Remodeling University: “Solar Power International 10″ – Biggest Solar Trade Show Just Ended
For three days last week, Los Angeles was home to the largest B2B solar show in North America.
Attendance was brisk and the number of vendors was staggering. It is remarkable to observe the expanding scope of this show from year to year, regardless of the general economic conditions ‘out there’.
With California accounting for about 50% of the entire US solar industry, local consumers enjoy great selection and a competitive market place.
We were there on all three days to say ‘hi’ to suppliers, to look at new products, to see new trends and to keep abreast of new technologies.
Here are some products of note in no particular order:
This is the incomparable Sanyo HIT double. A transparent solar panel that benefits from both direct sunlight and reflected light from the surface below it. It is great for trellises and has a wonderful ‘hi-end’ look.
This is a Building Integrated glass solar panel from Schüco. It is gorgeous, large and $$$. Imagine a complete facade done with this panels. Breath taking!
This is 3M’s “Ultra Barrier Solar Film”. The possibilities are endless!
Westinghouse came up with a remarkable solar system. The panels are beautiful to look at, the system is modular and holistic in its design, minimizing parts, exposed wires, potential grounding issues and eliminating hi-voltage DC. It also enables remote monitoring of each individual panel. This is state of the art – and we have it available to our client TODAY!
For more on solar and how you should go about getting it (it might not be for you), please visit us here and download our free Solar Installation Report. Or, feel free to call Alon Toker, Mega Builders’ President directly at 818-535-5656 (or email at email@example.com).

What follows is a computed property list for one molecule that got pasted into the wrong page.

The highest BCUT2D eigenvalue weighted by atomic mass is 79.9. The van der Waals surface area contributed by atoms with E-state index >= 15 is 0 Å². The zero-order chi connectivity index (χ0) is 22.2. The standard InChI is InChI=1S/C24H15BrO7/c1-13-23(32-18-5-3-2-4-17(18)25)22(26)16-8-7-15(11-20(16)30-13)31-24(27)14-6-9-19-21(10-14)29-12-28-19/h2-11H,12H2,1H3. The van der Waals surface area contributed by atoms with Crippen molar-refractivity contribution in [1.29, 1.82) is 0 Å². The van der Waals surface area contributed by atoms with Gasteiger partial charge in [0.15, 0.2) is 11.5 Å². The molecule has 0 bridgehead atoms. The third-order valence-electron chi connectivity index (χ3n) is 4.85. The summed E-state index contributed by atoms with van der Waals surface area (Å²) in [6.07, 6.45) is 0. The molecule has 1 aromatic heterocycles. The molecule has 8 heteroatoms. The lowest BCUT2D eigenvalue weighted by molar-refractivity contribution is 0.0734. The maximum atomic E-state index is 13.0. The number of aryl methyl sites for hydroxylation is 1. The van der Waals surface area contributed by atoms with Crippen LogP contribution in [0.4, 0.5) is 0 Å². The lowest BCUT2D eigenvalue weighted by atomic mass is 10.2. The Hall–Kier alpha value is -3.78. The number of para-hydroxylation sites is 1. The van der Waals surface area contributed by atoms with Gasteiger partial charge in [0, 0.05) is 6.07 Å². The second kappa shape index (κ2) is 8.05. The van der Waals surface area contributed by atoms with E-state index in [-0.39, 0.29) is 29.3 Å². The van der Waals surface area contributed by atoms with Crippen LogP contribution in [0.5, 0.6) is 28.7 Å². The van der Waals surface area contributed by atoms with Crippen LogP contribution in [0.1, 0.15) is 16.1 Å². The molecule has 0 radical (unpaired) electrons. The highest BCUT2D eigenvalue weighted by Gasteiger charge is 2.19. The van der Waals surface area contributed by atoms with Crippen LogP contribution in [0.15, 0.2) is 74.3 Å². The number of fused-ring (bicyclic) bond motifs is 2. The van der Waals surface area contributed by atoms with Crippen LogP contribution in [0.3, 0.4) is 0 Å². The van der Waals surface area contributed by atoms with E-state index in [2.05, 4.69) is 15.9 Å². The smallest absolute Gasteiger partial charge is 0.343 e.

You can read many more article about remodeling, general contractors, cost of construction and other important issues to homeowners at our Remodeling University blog.
Remodeling University: Getting Ready for winter
With summer behind us, winter is not far off. In addition to changes to our wardrobes, there are steps we need to take to make sure that our homes are ready for the coming rains. Here are some suggestions;
1. Roof: If your roof leaked before and you put off repairing it – fix it now. It is always cheaper (and safer) to repair a roof before it leaks as it would be after, because once water penetrates the home you have to contend with leak damage as well – and water damage repair can be very costly! If your roof looks like it is at the end of its ‘shelf life’, get a qualified roofer or a trusted Los Angeles remodeling contractor to evaluate it and make recommendations.
2. Gutters: Have the gutters cleaned from leaves and other debris. Clogged gutters will lead to water infiltration into the wall and the interior of the home. I recommend that you use trained and properly equipped workers for that task and not attempt it yourself as the risk of injury is real.
3. Doors and windows: Check (or have a qualified contractor check for you) the condition of all the weatherstripping, door sweeps, glazing and caulking at your doors and windows. If in poor state of repair, water might infiltrate during significant rainfall or wind-driven rains. Even if water does not penetrate, poorly weatherstripped doors and windows will significantly undermine the thermal barrier, running up your heating bill.
4. HVAC: You are likely to use your central heating this winter – even if you live in Southern California. Have an HVAC licensed contractor test run your furnace, check your ducts for leaks and check your thermostats. If possible, duct cleaning might be a good idea as well.
5. Insulation: Not a winter item per se, but as viable for winter home-comfort as it is for summer and as attractive for winter energy savings as it is for summer. Is your sub-floor area insulated? Is your attic?
6. Yard and Storm drains: It is imperative to have all rain water shed away from the structure. Make sure your storm drains are not clogged or damaged. Review grading around the home’s perimeter and make sure it slopes away from the structure everywhere. If you have sump-pump assisted system, test the pumps and the system – BEFORE it rains.